[By constrast, in lateral thinking h]uman thought [is] characterized by expansion in multiple directions, rather than in one direction, and based on the concept that there are multiple starting points from which one can apply logic to a problem. Non-linear thought increases possible outcomes by not being so certain about the starting point for any logic process. Non-linear thinkers tend to jump forward, and from side to side through the steps of a project, in an effort to see the big picture and tackle those areas where they have the most interest. Where non-linear thinking falters is in finally carrying out the required action, because as a thought process it often encourages a user to agonize incessantly over where to start (that agreed upon truth, from which logic can be applied and action can be taken).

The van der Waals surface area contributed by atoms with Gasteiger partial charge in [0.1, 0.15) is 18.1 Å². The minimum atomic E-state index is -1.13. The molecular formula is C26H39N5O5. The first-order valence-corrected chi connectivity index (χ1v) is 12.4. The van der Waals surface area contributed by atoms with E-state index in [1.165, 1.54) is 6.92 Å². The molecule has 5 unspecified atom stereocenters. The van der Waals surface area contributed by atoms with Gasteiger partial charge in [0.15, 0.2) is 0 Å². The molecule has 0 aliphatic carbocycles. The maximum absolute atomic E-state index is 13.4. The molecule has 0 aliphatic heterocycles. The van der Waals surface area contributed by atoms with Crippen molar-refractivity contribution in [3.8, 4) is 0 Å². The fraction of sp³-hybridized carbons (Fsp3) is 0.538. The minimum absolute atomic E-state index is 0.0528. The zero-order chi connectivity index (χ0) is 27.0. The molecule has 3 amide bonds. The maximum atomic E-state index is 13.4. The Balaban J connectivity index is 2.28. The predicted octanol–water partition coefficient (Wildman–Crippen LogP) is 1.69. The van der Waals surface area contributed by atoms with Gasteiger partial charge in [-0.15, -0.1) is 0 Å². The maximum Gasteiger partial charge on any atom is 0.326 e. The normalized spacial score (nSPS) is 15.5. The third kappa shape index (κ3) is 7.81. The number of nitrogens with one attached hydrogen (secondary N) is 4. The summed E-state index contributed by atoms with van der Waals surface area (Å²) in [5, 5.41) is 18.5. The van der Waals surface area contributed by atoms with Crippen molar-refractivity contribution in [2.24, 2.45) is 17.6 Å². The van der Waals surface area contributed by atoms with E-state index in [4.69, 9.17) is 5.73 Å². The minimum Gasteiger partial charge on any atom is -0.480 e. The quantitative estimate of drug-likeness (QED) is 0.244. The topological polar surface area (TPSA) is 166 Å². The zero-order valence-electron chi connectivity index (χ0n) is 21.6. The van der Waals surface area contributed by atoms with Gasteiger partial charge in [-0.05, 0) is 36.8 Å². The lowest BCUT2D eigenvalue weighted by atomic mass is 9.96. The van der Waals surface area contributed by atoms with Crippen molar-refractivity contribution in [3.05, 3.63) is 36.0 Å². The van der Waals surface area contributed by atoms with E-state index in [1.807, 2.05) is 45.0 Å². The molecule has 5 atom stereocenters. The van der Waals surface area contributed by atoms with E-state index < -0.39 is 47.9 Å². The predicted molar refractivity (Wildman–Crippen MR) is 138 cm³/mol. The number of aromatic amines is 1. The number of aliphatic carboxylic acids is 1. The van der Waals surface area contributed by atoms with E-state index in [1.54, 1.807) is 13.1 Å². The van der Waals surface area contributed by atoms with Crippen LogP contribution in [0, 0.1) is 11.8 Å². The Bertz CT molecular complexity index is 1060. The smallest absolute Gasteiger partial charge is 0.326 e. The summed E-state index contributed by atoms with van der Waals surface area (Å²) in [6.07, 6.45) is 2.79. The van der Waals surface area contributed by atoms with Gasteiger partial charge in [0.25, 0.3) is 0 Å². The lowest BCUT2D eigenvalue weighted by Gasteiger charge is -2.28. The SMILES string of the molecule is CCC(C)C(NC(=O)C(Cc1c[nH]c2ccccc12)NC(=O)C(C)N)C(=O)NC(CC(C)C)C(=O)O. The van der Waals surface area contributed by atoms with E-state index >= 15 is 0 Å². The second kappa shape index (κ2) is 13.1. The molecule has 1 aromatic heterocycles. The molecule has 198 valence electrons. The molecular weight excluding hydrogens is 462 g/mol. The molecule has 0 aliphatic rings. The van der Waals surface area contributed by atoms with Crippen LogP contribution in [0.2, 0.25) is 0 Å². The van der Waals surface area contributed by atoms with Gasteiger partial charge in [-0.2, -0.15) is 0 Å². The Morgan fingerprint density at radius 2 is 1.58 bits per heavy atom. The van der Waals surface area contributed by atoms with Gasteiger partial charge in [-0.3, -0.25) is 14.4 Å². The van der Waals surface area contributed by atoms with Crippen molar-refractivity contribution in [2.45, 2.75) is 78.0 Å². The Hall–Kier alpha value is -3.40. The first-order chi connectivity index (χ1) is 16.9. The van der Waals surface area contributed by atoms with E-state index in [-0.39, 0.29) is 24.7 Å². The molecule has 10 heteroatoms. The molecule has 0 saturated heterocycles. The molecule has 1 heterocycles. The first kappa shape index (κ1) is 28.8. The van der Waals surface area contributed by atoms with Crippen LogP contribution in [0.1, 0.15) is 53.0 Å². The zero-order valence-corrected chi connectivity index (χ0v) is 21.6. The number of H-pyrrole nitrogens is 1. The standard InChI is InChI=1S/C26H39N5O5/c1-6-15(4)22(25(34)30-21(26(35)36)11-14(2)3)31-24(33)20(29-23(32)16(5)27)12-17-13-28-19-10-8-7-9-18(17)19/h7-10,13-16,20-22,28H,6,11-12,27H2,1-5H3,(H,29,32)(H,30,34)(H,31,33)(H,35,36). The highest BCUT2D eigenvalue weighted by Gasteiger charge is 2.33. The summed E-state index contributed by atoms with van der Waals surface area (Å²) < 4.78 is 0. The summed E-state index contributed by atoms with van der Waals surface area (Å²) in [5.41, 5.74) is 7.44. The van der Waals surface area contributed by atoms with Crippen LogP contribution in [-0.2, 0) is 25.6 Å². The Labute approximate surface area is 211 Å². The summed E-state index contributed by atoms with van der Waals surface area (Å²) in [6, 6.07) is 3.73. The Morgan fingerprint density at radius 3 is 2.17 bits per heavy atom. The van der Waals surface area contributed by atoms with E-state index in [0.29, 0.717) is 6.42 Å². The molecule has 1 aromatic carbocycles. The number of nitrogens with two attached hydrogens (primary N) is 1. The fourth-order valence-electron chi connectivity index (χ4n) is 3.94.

Systemic problems diminish the performance value of the status quo. And this theory suggests that lateral thinkers are better at breaking current thinking patterns or overturning the status quo to solve problems. They ask why accepted values or systems exist. Or to solve a given problem, they engage in
provocation techniques—wishful thinking, exaggeration, reversal, escape, distortion, or arising. The thinker creates a list of provocations and then uses the most outlandish ones to move their thinking forward to new ideas.